Spine and Neck Pain
What to do when you experience neck pain or lumbar spine pain
The spinal column enables a straight posture, head, neck and torso movement. Everyday activities performed improperly and during long stretches of time can lead to pain in the cervical or lumbar regions of the spinal column (lower back pain, lower back stiffness, herniation, etc.).
Long sitting at work or while driving, improper load lifting, sudden movements with spine bending and rotation, standing for long periods of time, bad position while sleeping, injuries of the bone, muscle and ligament systems, fatigue, spasms or muscle stretching or any other kind of imbalance can lead to changes in physiological position, so that the muscles, bones and joints are under stress. A consequence of all this are poor posture and biomechanics, and hence, neck and back pain that stretches out to other body parts.
The most common afflictions of the spinal column (back stiffness, lower back pain, back pain):
- Acute lumbar pain, spine pain which appears instantaneously from a sudden or improper load lifting. It leads to stiffness, or expands along one or both legs due to nerve compression.
- Spondylosis is a degenerative affliction, which leads to calcification of two or more adjacent vertebrae.
- Spondylolisthesis appears after trauma and represents a forward or anterior displacement of vertebrae over the vertebrae inferior to it.
- Spinal stenosis is a narrowing of the spinal canal due to degenerative and inflammatory processes in one or more discs
- Herniation (discus hernia) is a dislocation of an intervertebral disc with a tear in the annulus pulposus fibres and nucleus pulposus prolapse.
- Piriformis Syndrome is a muscular imbalance of the pelvic musculature that leads to movements in the hip joint and pelvis, which provokes the piriformis muscle that puts pressure (nerve compression) in the sciatic nerve (nervus ischiadicus) (buttock pain).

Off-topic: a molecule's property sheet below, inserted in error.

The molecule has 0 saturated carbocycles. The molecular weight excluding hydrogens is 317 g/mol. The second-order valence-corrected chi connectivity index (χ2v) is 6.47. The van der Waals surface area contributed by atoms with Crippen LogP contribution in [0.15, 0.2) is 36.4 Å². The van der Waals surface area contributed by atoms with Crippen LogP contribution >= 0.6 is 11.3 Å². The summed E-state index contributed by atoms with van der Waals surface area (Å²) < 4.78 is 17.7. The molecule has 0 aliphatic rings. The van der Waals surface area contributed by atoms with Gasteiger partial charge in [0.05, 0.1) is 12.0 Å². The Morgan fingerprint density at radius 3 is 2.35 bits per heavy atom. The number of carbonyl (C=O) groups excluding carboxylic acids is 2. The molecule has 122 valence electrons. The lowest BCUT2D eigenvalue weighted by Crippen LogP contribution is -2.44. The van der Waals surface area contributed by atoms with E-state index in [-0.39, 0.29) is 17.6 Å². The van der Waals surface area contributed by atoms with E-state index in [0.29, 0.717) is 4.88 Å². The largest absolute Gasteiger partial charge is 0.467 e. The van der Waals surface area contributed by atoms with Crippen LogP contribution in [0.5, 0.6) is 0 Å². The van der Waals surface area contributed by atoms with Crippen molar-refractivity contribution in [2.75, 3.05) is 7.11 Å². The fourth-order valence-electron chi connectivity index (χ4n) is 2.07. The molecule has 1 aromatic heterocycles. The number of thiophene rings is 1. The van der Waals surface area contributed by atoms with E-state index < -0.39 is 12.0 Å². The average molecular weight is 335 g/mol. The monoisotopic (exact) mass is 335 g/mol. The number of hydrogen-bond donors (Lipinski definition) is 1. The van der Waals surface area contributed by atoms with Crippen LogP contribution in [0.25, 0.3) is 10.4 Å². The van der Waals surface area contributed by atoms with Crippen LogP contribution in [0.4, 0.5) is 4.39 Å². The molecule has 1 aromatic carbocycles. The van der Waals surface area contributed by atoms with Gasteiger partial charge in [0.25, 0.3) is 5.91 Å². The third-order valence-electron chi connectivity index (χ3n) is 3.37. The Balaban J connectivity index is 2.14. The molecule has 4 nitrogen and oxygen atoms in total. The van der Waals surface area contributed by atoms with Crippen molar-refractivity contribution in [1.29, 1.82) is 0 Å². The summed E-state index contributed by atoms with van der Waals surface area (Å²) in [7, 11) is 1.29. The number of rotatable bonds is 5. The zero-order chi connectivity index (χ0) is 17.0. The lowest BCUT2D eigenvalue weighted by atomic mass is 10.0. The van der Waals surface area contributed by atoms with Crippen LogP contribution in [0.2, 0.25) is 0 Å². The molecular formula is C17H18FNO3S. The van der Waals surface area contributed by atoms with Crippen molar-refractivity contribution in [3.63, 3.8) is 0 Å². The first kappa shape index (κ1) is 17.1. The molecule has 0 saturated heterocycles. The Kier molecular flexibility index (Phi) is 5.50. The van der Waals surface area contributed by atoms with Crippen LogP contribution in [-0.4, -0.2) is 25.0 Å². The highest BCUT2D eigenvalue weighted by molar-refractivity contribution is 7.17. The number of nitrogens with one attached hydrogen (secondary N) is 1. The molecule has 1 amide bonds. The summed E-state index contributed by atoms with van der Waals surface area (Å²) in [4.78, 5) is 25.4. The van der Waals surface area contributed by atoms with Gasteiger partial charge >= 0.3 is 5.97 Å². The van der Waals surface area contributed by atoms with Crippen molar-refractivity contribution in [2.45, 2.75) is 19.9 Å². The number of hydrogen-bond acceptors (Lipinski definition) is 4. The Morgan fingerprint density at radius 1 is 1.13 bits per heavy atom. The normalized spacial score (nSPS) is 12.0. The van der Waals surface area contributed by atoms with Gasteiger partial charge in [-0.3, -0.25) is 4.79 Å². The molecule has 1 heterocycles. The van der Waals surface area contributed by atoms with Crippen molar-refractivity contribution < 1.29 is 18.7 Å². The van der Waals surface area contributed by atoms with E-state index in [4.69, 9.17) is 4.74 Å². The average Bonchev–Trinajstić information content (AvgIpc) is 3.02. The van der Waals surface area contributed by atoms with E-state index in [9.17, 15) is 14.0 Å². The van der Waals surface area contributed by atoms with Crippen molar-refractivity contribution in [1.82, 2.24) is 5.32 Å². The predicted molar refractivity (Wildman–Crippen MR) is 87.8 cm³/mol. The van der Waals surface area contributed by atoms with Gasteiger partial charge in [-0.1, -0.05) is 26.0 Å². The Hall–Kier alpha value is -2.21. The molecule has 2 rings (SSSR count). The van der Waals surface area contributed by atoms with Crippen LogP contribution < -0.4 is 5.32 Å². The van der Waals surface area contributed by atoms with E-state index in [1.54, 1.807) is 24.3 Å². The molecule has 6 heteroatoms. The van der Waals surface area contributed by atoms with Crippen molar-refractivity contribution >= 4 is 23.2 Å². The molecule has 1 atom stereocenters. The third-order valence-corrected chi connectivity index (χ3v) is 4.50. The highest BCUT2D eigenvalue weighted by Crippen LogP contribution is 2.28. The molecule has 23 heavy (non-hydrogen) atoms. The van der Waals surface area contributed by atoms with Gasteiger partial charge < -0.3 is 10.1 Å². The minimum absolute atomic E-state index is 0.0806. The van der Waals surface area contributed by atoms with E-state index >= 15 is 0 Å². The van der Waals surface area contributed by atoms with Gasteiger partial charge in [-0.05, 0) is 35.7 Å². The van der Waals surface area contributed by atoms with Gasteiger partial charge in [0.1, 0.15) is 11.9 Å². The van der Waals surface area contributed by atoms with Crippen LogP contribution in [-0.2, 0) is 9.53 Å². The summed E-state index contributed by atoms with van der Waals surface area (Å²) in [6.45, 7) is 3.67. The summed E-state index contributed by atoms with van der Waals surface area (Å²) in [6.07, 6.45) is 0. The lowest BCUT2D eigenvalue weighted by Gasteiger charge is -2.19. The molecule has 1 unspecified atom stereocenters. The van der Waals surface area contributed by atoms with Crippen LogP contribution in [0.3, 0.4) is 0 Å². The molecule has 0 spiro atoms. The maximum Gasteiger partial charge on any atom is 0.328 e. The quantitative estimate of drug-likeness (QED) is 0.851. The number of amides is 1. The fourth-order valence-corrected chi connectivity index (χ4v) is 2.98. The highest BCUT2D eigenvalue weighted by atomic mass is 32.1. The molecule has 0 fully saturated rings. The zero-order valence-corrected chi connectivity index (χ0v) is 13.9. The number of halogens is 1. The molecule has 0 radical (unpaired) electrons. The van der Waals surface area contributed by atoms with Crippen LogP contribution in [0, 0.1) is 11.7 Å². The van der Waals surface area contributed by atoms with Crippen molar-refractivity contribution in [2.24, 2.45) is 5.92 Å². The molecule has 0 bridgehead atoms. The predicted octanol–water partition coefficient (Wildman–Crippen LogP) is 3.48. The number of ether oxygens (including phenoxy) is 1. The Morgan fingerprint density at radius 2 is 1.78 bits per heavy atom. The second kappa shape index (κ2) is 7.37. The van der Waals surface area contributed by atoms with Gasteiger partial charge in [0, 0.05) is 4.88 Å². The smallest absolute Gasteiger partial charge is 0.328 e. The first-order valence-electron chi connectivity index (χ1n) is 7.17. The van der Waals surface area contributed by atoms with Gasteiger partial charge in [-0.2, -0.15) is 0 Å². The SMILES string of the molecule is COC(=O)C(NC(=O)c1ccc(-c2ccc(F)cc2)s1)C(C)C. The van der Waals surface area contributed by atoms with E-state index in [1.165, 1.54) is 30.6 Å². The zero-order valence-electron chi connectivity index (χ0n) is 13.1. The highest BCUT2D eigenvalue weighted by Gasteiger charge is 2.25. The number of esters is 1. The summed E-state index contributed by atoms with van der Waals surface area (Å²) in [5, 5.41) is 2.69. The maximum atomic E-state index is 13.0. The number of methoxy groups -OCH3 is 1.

- Deformities in the shape of kyphosis, scoliosis, or lordosis.
- Acute cervical pain as a consequence of shoulder belt and neck muscle spasms. It appears with sudden or improper movement or overstress.
- Cervical Syndrome with symptoms of pain, palpatory sensitivity, spasms, limited neck and shoulder mobility.
- Cervical Brachial Syndrome has symptoms of neck pain and shoulder pain that expands down the arm and can lead to numbness in the fingers.
- Cervicocephalic syndrome is followed by a headache localized at the back of the head, expanding towards the top of the head.
- Vertebrobasilar insufficiency characterised by symptoms like dizziness, fainting, nausea, headache, ear buzzing.
Evaluation (assessment) of the condition
An individual examination performed by a doctor and chartered physiotherapist aimed at determining the cause of the affliction. By applying specialised diagnostic procedures along with anthropometric measurements (range of motion, extremities size, MMT), we can determine the cause of pain. The goal of the assessment is to reach a medical and physiotherapy diagnosis.
Physiotherapy diagnosis is a thorough report made by a specialist of physiotherapy with a detailed description determined through a previous evaluation.
An individual treatment and rehabilitation plan is created after formulating a diagnosis, depending on the type and degree of injury. The application of machine techniques alongside manual techniques ensures a full scope of rehabilitation aimed at maximising the effect of treatment.
Treatment plan and rehabilitation programme
Any injury or painful condition is treated individually. Treatment plans can depend on the time and cause of the condition.
In the acute stage with pain, a wide spectrum of machine techniques is applied ), like High intensity laser treatment (HILT), interference current, Transcutaneous electrical nerve stimulation (TENS) and Tecar machines. Specially designed pain relievment therapy through these machines has proven itself effective in alleviating pain in acute stages.
Traction or spinal decompression is the only non-surgical treatment effective in severe cases of herniation, and works by relieving the affected areas of pain. It enables the majority of patients to resume their daily activities, and also to return to work, as it is quick and effective. Traction is placed at the lumbar or neck spinal region, while lying on the back, stomach or side, depending on which position the patient finds most comfortable.
One of the more significant manual techniques is the Mulligan concept, applied individually and often alongside kinetic taping and neuromuscular kinetic taping, by our certified chartered physiotherapist.